Pretty soon, they’d taken over most of the kidney, and then some broke loose into his bloodstream and set up house in his lungs, his bones, and his liver. There they began using up all the blood/wealth available, starving out the local cells so much that they began to die off, leaving only the kidney cells. Dave discovered this when a pain in his shoulder led to an x-ray that revealed one of many spots where these kidney cells had displaced his bone cells to the point where he was in danger of his bones breaking (and one of his leg bones did break).
Dave had cancer. His doctors told him that he’d probably be dead in a few months and to go home and put his personal effects in order. In a way, this was similar to the bankers and economists and big businessmen telling Teddy Roosevelt and later his distant cousin Franklin Roosevelt that they should stop complaining and simply accept the overgrown monopolistic corporations of their day.
Fortunately, Dave didn’t listen to his doctors but instead spent some time on the Internet, discovering that a new drug for his particular type of metastasized kidney cancer was in experimental trials. He found a doctor willing to enroll him in a trial, and today, several years later, he is both cancer free and an enthusiastic advocate for patients taking some measure of control over their treatment for life-threatening medical conditions. (Something the doctors are as unenthusiastic about as were the Roosevelts’ bankers.)
At a governmental level, Teddy Roosevelt busted the trusts—the cancers—thus breaking John D. Rockefeller’s Standard Oil Trust into twenty-nine smaller companies and going after a dozen others. Franklin Roosevelt went after the same reemergent dynastic businessmen in the 1930s.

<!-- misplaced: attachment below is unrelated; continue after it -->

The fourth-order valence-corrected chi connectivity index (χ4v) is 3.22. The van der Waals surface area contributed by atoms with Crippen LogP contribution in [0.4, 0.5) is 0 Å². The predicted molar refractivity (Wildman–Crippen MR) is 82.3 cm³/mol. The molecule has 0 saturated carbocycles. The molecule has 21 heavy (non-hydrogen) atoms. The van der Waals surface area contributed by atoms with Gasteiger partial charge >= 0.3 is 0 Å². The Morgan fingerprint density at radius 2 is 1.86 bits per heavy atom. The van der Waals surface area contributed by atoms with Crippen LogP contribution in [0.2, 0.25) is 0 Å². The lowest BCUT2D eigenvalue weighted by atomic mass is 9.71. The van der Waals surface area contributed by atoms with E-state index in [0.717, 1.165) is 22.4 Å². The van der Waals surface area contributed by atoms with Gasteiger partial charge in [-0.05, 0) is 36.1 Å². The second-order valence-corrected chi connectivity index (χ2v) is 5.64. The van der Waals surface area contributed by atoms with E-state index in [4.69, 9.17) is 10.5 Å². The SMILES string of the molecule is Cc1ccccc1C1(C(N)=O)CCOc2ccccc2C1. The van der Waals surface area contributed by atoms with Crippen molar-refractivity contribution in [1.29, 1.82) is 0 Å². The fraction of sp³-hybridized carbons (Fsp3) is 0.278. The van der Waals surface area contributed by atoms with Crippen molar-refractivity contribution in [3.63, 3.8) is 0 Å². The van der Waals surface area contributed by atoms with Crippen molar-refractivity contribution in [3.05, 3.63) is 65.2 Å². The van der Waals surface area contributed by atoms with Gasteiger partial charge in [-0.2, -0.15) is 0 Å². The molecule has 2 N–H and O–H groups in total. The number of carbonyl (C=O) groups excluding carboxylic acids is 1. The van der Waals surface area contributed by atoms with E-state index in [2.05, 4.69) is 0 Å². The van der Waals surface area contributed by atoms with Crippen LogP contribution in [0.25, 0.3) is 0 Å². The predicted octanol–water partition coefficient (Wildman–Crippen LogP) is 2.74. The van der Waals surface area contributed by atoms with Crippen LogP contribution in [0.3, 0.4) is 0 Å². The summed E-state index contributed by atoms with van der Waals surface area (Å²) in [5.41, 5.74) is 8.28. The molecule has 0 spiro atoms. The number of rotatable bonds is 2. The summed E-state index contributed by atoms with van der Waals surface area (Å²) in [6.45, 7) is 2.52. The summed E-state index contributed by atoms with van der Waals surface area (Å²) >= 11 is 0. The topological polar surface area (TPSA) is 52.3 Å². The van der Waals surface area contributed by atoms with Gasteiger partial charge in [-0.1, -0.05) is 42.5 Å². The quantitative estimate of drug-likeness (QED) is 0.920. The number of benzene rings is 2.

Biological Altruism in the Marketplace
Those who advocate a dog-eat-dog, “survival of the fittest at the expense of society as a whole” approach to economics and governance are advocating, essentially, cancer in our body politic. They are ignoring the surrounding environment, which demands a balanced, homeostatic, and altruistic culture. On every continent in the world we find living cultures and cultural remnants that knew this well and that developed elaborate and successful ways to prevent sociopathic individuals whose obsession centered on acquiring wealth at the expense of others, keeping others from being successful at growing and metastasizing.
If we don’t learn from their example, we may face the same fate that Dave was originally told awaited him. If we do learn from their example, we can rid ourselves of these cancers and have a successful and sustainable society and world.